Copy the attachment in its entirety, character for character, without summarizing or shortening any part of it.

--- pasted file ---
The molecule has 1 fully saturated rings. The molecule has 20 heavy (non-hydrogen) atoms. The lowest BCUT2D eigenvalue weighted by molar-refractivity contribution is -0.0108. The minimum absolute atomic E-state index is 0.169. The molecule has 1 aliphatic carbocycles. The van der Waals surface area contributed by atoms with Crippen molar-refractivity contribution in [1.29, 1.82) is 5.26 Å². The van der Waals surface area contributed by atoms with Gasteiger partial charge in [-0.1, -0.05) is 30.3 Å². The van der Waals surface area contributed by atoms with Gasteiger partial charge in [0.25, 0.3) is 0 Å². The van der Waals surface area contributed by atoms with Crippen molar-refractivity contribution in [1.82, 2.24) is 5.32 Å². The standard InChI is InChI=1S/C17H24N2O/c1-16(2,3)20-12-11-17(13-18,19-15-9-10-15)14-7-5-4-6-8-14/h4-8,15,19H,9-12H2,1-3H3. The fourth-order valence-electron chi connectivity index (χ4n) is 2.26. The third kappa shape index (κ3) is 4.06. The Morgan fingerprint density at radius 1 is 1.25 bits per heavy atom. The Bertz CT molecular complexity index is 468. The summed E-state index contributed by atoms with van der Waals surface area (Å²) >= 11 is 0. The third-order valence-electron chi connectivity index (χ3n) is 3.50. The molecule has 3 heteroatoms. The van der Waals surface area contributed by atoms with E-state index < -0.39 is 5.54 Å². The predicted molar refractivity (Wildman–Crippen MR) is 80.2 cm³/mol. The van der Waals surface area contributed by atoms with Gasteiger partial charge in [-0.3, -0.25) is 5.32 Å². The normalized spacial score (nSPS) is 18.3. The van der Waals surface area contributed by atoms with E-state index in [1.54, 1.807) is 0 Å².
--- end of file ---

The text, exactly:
The molecule has 1 fully saturated rings. The molecule has 20 heavy (non-hydrogen) atoms. The lowest BCUT2D eigenvalue weighted by molar-refractivity contribution is -0.0108. The minimum absolute atomic E-state index is 0.169. The molecule has 1 aliphatic carbocycles. The van der Waals surface area contributed by atoms with Crippen molar-refractivity contribution in [1.29, 1.82) is 5.26 Å². The van der Waals surface area contributed by atoms with Gasteiger partial charge in [-0.1, -0.05) is 30.3 Å². The van der Waals surface area contributed by atoms with Gasteiger partial charge in [0.25, 0.3) is 0 Å². The van der Waals surface area contributed by atoms with Crippen molar-refractivity contribution in [1.82, 2.24) is 5.32 Å². The standard InChI is InChI=1S/C17H24N2O/c1-16(2,3)20-12-11-17(13-18,19-15-9-10-15)14-7-5-4-6-8-14/h4-8,15,19H,9-12H2,1-3H3. The fourth-order valence-electron chi connectivity index (χ4n) is 2.26. The third kappa shape index (κ3) is 4.06. The Morgan fingerprint density at radius 1 is 1.25 bits per heavy atom. The Bertz CT molecular complexity index is 468. The summed E-state index contributed by atoms with van der Waals surface area (Å²) >= 11 is 0. The third-order valence-electron chi connectivity index (χ3n) is 3.50. The molecule has 3 heteroatoms. The van der Waals surface area contributed by atoms with E-state index < -0.39 is 5.54 Å². The predicted molar refractivity (Wildman–Crippen MR) is 80.2 cm³/mol. The van der Waals surface area contributed by atoms with Gasteiger partial charge in [-0.3, -0.25) is 5.32 Å². The normalized spacial score (nSPS) is 18.3. The van der Waals surface area contributed by atoms with E-state index in [1.54, 1.807) is 0 Å².